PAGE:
Original paper

Cancer Causes & Control

, Volume 21, Issue 2, pp 269-274

First online:

Increasing trend of the incidence of esophageal squamous cell carcinoma, but not adenocarcinoma, in Taiwan

  • Ching-Liang LuAffiliated withDivision of Gastroenterology, Taipei Veterans General HospitalInstitute of Brain Science, National Yang-Ming UniversitySchool of Medicine, National Yang-Ming University Email author 
  • , Hui-Chu LangAffiliated withInstitute of Hospital and Health Care Administration, National Yang-Ming University
  • , Jiing-Chyuan LuoAffiliated withDivision of Gastroenterology, Taipei Veterans General HospitalSchool of Medicine, National Yang-Ming University
  • , Chun-Chu LiuAffiliated withDepartment of Medicine, Koo Foundation Sun Yat-Sen Cancer CenterSchool of Medicine, National Yang-Ming University
  • , Han-Chieh LinAffiliated withDivision of Gastroenterology, Taipei Veterans General HospitalSchool of Medicine, National Yang-Ming University
  • , Full-Young ChangAffiliated withDivision of Gastroenterology, Taipei Veterans General HospitalSchool of Medicine, National Yang-Ming University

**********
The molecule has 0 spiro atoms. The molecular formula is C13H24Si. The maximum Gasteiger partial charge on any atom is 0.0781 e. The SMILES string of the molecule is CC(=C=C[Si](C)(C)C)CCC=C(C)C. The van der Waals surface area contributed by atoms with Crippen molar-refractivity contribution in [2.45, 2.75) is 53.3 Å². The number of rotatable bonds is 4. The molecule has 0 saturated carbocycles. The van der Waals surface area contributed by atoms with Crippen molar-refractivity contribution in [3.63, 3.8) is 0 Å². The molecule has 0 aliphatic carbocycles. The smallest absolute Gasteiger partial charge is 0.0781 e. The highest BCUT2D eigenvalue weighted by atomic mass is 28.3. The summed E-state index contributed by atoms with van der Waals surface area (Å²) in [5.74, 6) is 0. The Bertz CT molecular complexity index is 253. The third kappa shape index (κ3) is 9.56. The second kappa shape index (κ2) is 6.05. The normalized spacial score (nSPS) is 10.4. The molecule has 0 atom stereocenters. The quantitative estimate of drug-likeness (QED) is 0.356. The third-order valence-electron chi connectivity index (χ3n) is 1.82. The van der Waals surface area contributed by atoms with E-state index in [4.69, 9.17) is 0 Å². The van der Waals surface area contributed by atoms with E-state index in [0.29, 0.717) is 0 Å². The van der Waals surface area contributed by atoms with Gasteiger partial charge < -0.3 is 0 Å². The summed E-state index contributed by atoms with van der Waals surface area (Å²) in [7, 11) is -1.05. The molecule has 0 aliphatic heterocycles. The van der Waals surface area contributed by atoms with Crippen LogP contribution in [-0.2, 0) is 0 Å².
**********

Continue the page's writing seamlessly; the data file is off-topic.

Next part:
• , Shou-Dong LeeAffiliated withDivision of Gastroenterology, Taipei Veterans General HospitalSchool of Medicine, National Yang-Ming University

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Abstract

Epidemiologic data on esophageal cancer in Asia are extremely limited. We examined temporal trends in the incidence of esophageal squamous cell carcinoma (ESCC) and esophageal adenocarcinoma (EA) in Taiwan. Patients with esophageal cancer were identified from the Taiwan Cancer Registry between 1979 and 2003. Age-standardized incidences of ESCC and EA were calculated based on the national census and world standard population. Trends in incidence rates were estimated by calculating the annual percentage change (APC). The age-standardized incidence of ESCC increased progressively (from 1979–1983 to 1999–2003: 2.63 to 4.37 per 100,000-year), with an APC higher in male (3.27%, P < 0.0001) than that in female (1.23%, P = 0.03). Though the crude incidence of EA progressively increased in both gender (male: 0.28–0.49 per 100,000-year; female 0.07–0.11 per 100,000-year), the age-standardized incidence of EA is similar along the study period with an APC of 0.72% (P = 0.20) in male and 1.59% (P = 0.30) in female. In Taiwan, the incidence of ESCC significantly increased from 1979 to 2003, whereas the incidence of EA remained unchanged. Although EA incidence has not recently increased, it could in the future.

Keywords

Esophagus cancer Squamous cell carcinoma Adenocarcinoma Taiwan